I started out my career writing my own notes and handwriting, which was a primitive form of encryption, but pretty effective at that. I then came into my faculty practice. I was able to dictate. I still had to listen to the patient and then regenerate the note. I then moved to Dragon because it allowed the note to be present at the end of the visit, something Dr. Jayne commented on. I really liked that and Dragon was certainly good enough. We have deployed Dragon in the exam room.
I have always dictated in front of patients because it lets them correct me and it lets them hear that I’ve listened to them. I get the notes back in four hours. We’re one of the first places to apply it to primary care. DAX was developed in orthopedics. I have gone through being a patient with a doctor doing a DAX orthopedic visit. I threw in some obnoxious things just to see what would happen and got a note back within a few minutes from the AI. It wasn’t perfect. It would have needed some editorial tweaking. But it was remarkably on target for a conversation being converted into medicalese.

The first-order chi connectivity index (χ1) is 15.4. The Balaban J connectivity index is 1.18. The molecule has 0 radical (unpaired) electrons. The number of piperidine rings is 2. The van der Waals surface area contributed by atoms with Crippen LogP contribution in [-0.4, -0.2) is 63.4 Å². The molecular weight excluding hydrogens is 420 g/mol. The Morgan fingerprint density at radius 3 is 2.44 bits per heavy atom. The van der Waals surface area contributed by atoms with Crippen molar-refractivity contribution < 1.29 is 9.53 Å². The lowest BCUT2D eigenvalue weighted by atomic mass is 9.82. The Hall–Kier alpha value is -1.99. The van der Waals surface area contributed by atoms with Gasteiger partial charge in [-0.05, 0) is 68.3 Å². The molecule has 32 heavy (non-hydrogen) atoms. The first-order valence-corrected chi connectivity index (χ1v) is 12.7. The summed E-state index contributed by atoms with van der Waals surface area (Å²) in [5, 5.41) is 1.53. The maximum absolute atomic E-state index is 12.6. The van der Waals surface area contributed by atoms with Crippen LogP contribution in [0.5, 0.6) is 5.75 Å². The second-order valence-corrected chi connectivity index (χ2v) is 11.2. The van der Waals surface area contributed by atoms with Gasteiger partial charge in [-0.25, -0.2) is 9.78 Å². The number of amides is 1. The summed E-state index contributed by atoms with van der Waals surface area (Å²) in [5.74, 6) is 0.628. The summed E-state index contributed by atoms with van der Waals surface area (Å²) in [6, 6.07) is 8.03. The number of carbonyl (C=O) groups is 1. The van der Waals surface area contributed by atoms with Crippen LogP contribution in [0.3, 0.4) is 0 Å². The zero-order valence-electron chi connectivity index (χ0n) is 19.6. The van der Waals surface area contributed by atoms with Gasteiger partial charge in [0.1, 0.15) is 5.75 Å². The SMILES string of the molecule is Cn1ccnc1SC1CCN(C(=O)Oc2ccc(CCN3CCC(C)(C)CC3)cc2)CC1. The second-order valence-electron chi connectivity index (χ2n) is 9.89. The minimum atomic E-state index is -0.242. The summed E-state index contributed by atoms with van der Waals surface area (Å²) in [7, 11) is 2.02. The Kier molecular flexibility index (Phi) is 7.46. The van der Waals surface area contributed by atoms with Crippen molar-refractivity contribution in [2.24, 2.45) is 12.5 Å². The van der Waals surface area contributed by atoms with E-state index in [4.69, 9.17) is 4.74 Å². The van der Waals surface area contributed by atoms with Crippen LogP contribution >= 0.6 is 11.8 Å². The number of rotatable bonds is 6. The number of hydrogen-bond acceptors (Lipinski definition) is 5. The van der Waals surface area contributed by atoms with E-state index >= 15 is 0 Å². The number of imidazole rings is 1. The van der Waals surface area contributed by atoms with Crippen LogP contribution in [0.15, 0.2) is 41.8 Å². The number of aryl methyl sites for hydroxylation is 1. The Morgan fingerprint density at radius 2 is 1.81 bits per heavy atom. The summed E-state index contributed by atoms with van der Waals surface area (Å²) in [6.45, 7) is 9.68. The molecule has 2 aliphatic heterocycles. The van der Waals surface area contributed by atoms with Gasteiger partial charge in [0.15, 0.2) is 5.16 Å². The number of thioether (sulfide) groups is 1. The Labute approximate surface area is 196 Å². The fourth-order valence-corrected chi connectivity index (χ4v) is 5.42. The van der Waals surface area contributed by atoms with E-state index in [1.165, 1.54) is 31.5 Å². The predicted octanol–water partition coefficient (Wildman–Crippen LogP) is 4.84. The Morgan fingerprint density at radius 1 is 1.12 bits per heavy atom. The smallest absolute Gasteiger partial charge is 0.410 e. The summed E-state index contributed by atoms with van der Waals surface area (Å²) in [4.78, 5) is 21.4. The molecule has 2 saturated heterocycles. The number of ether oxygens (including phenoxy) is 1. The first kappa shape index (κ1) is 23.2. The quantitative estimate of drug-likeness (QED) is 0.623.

What we’re seeing now is that four-hour turnaround time. I only am able to review a certain number of notes before I leave for the day and I have to do some the next day. But it’s worth it for me to be able to be fully present with the patient. Some providers really like the note to be absolutely their note and others of us are OK with somebody else writing the note as long as it got the key facts and is basically telling the same story.
I will say that the DAX notes are high quality. They’re not exactly as I would have written them, but I don’t think they are inferior, and my partners don’t think they’re inferior when they read them. But relieving me of that responsibility of mental note-taking and compiling the note in my head while I’m trying to listen and think through the problem — that’s been a win. I would say that some doctors really want the notes to be their notes and it may not be for everybody. But if you can let go of the perfection of it being your note and allow a good process to generate a note, I think it’s doing a great job. And there’s something to be said that I underappreciated about relieving the doctor of the invoicing part of medicine and just having them focus on the clinical part.